“So I feel asleep softly at the edge of a cave, but I should’ve gone deeper, but I’m not so brave”
In this millennium, there aren’t many people who can claim the title of “best superhero writer,” and Jay Faerber, perhaps surprisingly given where he was in the late 1990s, is one of them. He has given us three – possibly more – of the best pure superhero comics of the 21st century, and while he’s ventured into television in the past decade (beginning with Travis’s favorite show of all time, Ringer), he still writes comics every once in a while. He’s branched out, too, into noir (and sci-fi Westerns, but we’re not here for that!), with a comic – Near Death – about a professional hitman who decides to go straight and redress his wrongs after a – wait for it – near death experience. Near Death managed to last for two trades, but the vagaries of the market killed it, and now, Faerber and artist Simone Guglielmini (along with inker Gigi Baldassini, colorist Ron Riley, and letterer Charles Pritchett) have brought their hitman, Markham, back for a graphic novel. It’s published by Image, and I hope it’s not the last time we see the character, because the story possibilities with him are pretty endless.
This story begins with Markham in prison – despite trying to make amends, he still committed a lot of crimes, and they caught up with him – at his parole hearing, which doesn’t go well. The warden, however, knows his story and vouches for him, because he keeps so many other inmates in line. The warden asks him for a favor and bribes the parole board at his next hearing, so Markham gets out, but he has a job to do. The warden’s daughter has fallen in with a white supremacist group, and the warden wants Markham to get her out. Markham gets in with the group because he calls a black friend of his and they stage a fight (which Markham, naturally, wins), and he gets in with the gang. The daughter, unfortunately, looks like she’s having a great time, plus the group has found an FBI agent in their midst, whom they want Markham to kill. Faerber comes up with a fairly clever way to get Markham out of that pickle, but he still has to figure out what to do about the daughter. Interestingly enough, he solves that problem fairly early in the book, but the FBI agent and his partner want him to remain with the group, because they’re planning something big. Markham decides to help them, and we get even more action!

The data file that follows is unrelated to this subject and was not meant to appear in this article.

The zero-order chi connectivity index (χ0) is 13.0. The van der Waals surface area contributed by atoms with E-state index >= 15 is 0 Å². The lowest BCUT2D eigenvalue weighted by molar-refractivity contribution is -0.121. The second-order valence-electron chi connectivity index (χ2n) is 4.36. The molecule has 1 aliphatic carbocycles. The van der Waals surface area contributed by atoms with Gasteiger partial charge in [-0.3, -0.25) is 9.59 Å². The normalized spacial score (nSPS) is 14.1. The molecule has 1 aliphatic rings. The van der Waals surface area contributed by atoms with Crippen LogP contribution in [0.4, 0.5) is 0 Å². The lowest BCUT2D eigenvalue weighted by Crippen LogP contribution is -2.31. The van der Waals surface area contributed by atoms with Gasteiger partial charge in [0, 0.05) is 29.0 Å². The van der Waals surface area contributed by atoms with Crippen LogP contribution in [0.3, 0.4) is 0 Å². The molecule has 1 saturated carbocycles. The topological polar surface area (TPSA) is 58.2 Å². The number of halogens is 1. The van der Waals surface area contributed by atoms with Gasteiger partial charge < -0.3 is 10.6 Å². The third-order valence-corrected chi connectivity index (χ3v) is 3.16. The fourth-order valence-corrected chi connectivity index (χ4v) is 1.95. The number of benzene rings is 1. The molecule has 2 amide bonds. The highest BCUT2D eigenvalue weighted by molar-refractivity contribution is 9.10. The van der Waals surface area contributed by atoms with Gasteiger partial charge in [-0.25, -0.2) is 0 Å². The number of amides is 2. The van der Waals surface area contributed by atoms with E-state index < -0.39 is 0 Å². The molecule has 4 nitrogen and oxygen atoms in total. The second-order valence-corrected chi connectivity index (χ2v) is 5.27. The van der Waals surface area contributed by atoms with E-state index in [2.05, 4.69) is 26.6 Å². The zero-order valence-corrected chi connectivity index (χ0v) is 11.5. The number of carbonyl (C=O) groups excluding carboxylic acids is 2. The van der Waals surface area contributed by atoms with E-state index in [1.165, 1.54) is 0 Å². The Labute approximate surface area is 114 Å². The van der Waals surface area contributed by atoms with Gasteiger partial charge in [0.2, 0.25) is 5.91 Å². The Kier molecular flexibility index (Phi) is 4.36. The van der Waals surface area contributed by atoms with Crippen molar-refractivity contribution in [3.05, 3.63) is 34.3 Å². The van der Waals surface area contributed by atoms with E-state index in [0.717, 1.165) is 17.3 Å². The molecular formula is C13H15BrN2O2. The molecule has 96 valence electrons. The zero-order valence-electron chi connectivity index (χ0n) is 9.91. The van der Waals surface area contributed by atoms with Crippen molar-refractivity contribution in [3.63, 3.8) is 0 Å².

It’s not a terribly complicated story. Sure, there are things that get in Markham’s way – there’s a young woman who wants to kill the white supremacists, and Markham has to keep them alive for a time and also make sure they don’t go after her, but she’s basically just a minor distraction. Markham is always on the verge of being found out, but he’s also pretty good at being undercover, so he’s able to keep his cool and remain in the group’s trust. Markham finds out the leader of the group is a little more than just your garden-variety racist, and Faerber does a nice job slowly uncovering the layers of the plot – he takes his time, doling out the information in small pieces so that he can fit plenty of action in. He also doesn’t end the book definitively, because the story he’s telling, it turns out, is bigger than what Markham thinks. So while we get a good resolution, there’s also things that could come up again if Faerber is able to continue the “series.”
Guglielmini is a solid artist – he kind of has an Ed Hannigan vibe to his work, which is perfectly fine with me. He has some nice layouts, keeping things interesting even if the scene is just people talking, and he does good work with the action scenes – he tends to lay those out a bit more simplistically, perhaps to keep the focus on the figures. He has to draw a lot of different characters, and he does a nice job leaning into stereotypes just a bit but still making sure the characters have their own personalities. It’s hard when you’re working with potentially stock characters – the feckless warden, the slightly crazy white supremacist, the bad girl, the somewhat seedy FBI guys – but Faerber’s writing and Guglielmini’s art helps elevate them all above their rudimentary foundations. Guglielmini also does well giving us a sense of place. The book is set in rural Washington (possibly Oregon, but more likely Washington), and we get the idyll of the small town but also the ugliness that can infect a place like that, and the scenes set even further out in the wild show us the isolation of the area very well. There’s nothing spectacular about the art, but it tells the story very well, and Guglielmini is able to get a lot of information on each page, doing a good amount of the heavy lifting for Faerber.
I don’t love Over My Dead Body, because despite it being a good read, Faerber and Guglielmini don’t re-invent the crime drama or anything like that. I do like it a good deal, though, because even if they don’t do anything too new with it, it’s still an entertaining crime drama with a main character who’s compelling, which is always nice. It’s just a very solid, exciting story, and there’s really nothing wrong with that, is there?
Rating: ★ ★ ★ ★ ★ ★ ★ ☆ ☆ ☆